Musk makes dizzying turns with Tesla’s retail strategy

Tesla store in Pasadena
Tesla’s store on Colorado Boulevard in Pasadena.
(Al Seib / Los Angeles Times)

For years, Tesla Inc.’s Elon Musk loved his chain of store and service centers. Quarter after quarter, the carmaker kept adding more, even waging legal battles to set up shop in states where dealers tried to block him.

That changed suddenly in February, when the chief executive officer declared he was all but giving up on the retail store model. Most locations would be shut down. Ten days later, he reversed himself: Only about half that number would be shuttered. In the months since, Tesla has proceeded to keep all — or almost all — of them open.

Now, in a new twist that essentially brings Musk right back to where he was at the start of the year, he’s growing Tesla’s chain of bricks-and-mortar locations again by adding service centers. The company has added 25 since April, and more are planned.

The abandonment of the bricks-and-mortar cost-cutting effort isn’t helping profitability — the electric-car maker‘s shares are plunging again in the wake of a worse-than-expected quarterly loss. But Tesla cars continue to suffer from quality problems, and customers have complained about long wait times for service, leading the company to more than double service spending in the second quarter from the same quarter last year, to $605 million.


What makes the turn all the more confusing is that, after stating that the February move was part of a way to trim expenses and lower prices of Tesla cars, Musk has offered little explanation for why he keeps tweaking the approach. And for investors who have been losing faith in whether Tesla has a path to profitability, the flip-flop only adds to their concerns.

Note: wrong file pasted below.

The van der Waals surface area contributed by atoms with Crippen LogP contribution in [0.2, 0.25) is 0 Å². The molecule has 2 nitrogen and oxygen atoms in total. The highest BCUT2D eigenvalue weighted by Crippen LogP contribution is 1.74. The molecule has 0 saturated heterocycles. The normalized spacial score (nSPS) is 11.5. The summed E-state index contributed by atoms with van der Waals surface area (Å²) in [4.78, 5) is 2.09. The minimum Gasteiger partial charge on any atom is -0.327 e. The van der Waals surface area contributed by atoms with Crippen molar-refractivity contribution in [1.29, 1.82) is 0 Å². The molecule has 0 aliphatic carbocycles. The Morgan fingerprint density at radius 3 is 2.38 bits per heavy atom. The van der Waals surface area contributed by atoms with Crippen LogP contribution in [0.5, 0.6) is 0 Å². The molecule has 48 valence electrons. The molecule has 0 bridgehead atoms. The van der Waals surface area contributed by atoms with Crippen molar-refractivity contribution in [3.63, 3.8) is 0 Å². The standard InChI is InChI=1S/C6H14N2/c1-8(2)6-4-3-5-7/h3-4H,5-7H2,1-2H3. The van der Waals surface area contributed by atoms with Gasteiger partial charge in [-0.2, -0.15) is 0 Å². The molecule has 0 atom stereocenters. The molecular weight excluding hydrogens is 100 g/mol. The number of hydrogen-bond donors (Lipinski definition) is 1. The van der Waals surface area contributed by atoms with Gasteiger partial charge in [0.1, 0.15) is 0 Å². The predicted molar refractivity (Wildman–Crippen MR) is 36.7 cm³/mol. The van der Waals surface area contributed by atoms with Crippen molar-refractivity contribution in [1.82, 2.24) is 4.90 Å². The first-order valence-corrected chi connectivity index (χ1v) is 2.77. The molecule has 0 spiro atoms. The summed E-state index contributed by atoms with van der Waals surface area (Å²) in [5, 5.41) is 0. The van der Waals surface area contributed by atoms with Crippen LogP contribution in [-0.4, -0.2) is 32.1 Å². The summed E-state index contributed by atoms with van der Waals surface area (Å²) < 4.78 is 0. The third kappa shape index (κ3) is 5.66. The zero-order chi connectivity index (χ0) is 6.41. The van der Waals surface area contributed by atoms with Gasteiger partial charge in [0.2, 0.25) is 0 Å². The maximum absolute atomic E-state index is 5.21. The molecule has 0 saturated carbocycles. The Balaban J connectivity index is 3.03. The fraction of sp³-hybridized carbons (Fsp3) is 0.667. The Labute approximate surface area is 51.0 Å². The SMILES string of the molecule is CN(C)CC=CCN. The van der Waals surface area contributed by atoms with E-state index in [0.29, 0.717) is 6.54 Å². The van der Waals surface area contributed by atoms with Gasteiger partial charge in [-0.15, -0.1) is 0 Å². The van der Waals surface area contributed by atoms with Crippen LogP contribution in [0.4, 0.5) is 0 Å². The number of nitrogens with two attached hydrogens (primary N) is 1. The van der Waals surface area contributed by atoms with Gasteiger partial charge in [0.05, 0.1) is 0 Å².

During an earnings call with analysts Wednesday, Musk didn’t say why Tesla’s store count appeared to hold steady with the first quarter. He retreated from the plan to wind down all but a small number of stores in high-traffic areas and shift all sales online after blowback from both investors and landlords.

“A retail location is kind of like a viral seed in an area,” Musk said on the call. “It would grow organically by itself, but the retail location is actually like a viral seed. They aren’t needed; they’re like an accelerant.”

Tesla’s second-quarter loss and the departure of another senior executive sent shares tumbling as much as 15% on Thursday. The stock is down about 32% for the year.

When asked by an analyst how he envisioned Tesla’s retail footprint evolving over time, Musk again downplayed the role that stores will play in the future. The CEO said demand for Teslas is strong in locations where the company has service centers and charging stations and can offer attractive financing and affordable prices.

“And any place where those four things are true, our sales are great,” he said. “So we’re rolling out service centers like crazy. Service centers are the key to sales, not the retail location.”